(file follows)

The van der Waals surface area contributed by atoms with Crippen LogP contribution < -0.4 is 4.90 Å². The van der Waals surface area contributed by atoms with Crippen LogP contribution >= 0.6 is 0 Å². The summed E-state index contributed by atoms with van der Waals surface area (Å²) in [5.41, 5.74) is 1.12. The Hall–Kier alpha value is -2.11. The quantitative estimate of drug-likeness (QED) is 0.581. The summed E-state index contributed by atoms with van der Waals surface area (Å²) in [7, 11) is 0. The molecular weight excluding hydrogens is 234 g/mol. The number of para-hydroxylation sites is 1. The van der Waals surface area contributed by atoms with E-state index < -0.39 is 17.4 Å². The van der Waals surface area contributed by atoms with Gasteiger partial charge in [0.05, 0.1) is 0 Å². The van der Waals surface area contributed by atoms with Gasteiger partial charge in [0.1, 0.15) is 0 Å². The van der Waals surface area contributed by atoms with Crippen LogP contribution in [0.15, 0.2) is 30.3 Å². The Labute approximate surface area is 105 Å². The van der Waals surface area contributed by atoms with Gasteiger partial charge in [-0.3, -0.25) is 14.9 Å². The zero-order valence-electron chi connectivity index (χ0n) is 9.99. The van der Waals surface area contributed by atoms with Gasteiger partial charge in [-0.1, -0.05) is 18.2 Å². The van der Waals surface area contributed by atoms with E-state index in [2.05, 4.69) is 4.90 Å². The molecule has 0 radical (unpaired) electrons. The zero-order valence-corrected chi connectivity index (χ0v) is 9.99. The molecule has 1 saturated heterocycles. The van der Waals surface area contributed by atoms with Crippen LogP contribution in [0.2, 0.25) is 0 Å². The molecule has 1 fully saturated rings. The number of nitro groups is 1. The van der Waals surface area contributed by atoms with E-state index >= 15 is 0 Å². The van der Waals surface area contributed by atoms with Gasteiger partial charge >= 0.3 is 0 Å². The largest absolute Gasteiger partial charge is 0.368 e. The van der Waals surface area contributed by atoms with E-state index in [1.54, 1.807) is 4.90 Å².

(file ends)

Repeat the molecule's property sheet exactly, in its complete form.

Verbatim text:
The van der Waals surface area contributed by atoms with Crippen LogP contribution < -0.4 is 4.90 Å². The van der Waals surface area contributed by atoms with Crippen LogP contribution >= 0.6 is 0 Å². The summed E-state index contributed by atoms with van der Waals surface area (Å²) in [5.41, 5.74) is 1.12. The Hall–Kier alpha value is -2.11. The quantitative estimate of drug-likeness (QED) is 0.581. The summed E-state index contributed by atoms with van der Waals surface area (Å²) in [7, 11) is 0. The molecular weight excluding hydrogens is 234 g/mol. The number of para-hydroxylation sites is 1. The van der Waals surface area contributed by atoms with E-state index < -0.39 is 17.4 Å². The van der Waals surface area contributed by atoms with Gasteiger partial charge in [0.05, 0.1) is 0 Å². The van der Waals surface area contributed by atoms with Gasteiger partial charge in [0.1, 0.15) is 0 Å². The van der Waals surface area contributed by atoms with Crippen LogP contribution in [0.15, 0.2) is 30.3 Å². The Labute approximate surface area is 105 Å². The van der Waals surface area contributed by atoms with Gasteiger partial charge in [-0.3, -0.25) is 14.9 Å². The zero-order valence-electron chi connectivity index (χ0n) is 9.99. The van der Waals surface area contributed by atoms with Gasteiger partial charge in [-0.1, -0.05) is 18.2 Å². The van der Waals surface area contributed by atoms with E-state index in [2.05, 4.69) is 4.90 Å². The molecule has 0 radical (unpaired) electrons. The zero-order valence-corrected chi connectivity index (χ0v) is 9.99. The molecule has 1 saturated heterocycles. The van der Waals surface area contributed by atoms with Crippen LogP contribution in [0.2, 0.25) is 0 Å². The molecule has 1 fully saturated rings. The number of nitro groups is 1. The van der Waals surface area contributed by atoms with E-state index >= 15 is 0 Å². The van der Waals surface area contributed by atoms with Gasteiger partial charge >= 0.3 is 0 Å². The largest absolute Gasteiger partial charge is 0.368 e. The van der Waals surface area contributed by atoms with E-state index in [1.54, 1.807) is 4.90 Å².